Date of Award


Document Type


Degree Name

Master of Arts in English Composition



First Reader/Committee Chair

Vickers, Caroline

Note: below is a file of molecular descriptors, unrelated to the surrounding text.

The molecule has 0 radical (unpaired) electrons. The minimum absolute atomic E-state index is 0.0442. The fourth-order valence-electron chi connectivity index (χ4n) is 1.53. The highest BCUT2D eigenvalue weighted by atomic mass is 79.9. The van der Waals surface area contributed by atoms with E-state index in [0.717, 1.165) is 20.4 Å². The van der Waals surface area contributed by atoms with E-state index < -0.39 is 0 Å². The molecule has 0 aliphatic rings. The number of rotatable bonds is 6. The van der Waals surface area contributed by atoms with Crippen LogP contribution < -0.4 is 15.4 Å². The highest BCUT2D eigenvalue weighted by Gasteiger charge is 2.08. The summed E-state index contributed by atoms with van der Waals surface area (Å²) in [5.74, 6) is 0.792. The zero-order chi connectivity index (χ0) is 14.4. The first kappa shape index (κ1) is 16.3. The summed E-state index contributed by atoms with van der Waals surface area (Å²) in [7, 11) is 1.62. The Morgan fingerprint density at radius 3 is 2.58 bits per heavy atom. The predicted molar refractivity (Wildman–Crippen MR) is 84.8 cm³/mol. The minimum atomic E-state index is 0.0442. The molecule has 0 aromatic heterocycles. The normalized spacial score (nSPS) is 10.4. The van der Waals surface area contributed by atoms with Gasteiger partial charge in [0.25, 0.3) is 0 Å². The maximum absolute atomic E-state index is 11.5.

This thesis investigates the construction of identity and authenticity through sociophonetic variation, focusing on British Hip Hop artist Amy Winehouse. Prior work on British vocal artists’ phonetic variation has relied upon regional categorical frameworks (Trudgill, 1983; Carlsson, 2001) and found variation to be evidence of production errors and speakers’ misidentification of targeted speech patterns, resulting in summative interpretations of conflict between speakers’ discreet identities and speech pattern categories. More recent work has attended to linguistic processes within cultural movements influenced but not strictly delimited by sociolinguistics’ canonical categories of region, class, race, etc. Within the context of the Hip Hop cultural movement, which demands members maintain authenticity via its mantra of keepin’ it real, scholars have described processes by which authenticity is redefined and re-localized (Pennycook, 2007), emphasized the performative process of the construction of identity rather than the categorical delineation of identity (Alim, 2009), explicated the construction of authenticity within Hip Hop as inextricable from Hip Hop’s roots in the Black American Speech Community (Alim, 2006), and shown how linguistic processes mediate the markedness of artists’ Whiteness as they construct authenticity within Hip (Cutler, 2007). This work applies sociophonetic analytic tools to sung and spoken speech informed by indexical theory. Through indexical theory, the construction of identity is examined via the employment of variants that do not convey fixed meanings but instead create complex fields of possible meaning (Eckert, 2008). The variables examined include postvocalic contexts of the liquids /l/ and /r/ and intervocalic instances of /t/. Findings indicate that Winehouse’s use of non-rhotic postvocalic /r/ in spoken language, rhotic postvocalic /r/ in singing language, glottal [ʔ] intervocalic /t/ in spoken language, intervocalic /t/ as [ɾ] in singing language, and categorical use of vocalized postvocalic /l/, demonstrates a negotiation between a Hip Hop identity and a White British non-posh identity. Her spoken and singing language represent a re-localizing of Hip Hop’s demand for authenticity within Winehouse’s British context. Findings indicate that phonetic features can index a redefinition of authenticity as forms of talk, such as Hip Hop, gain ownership in new contexts.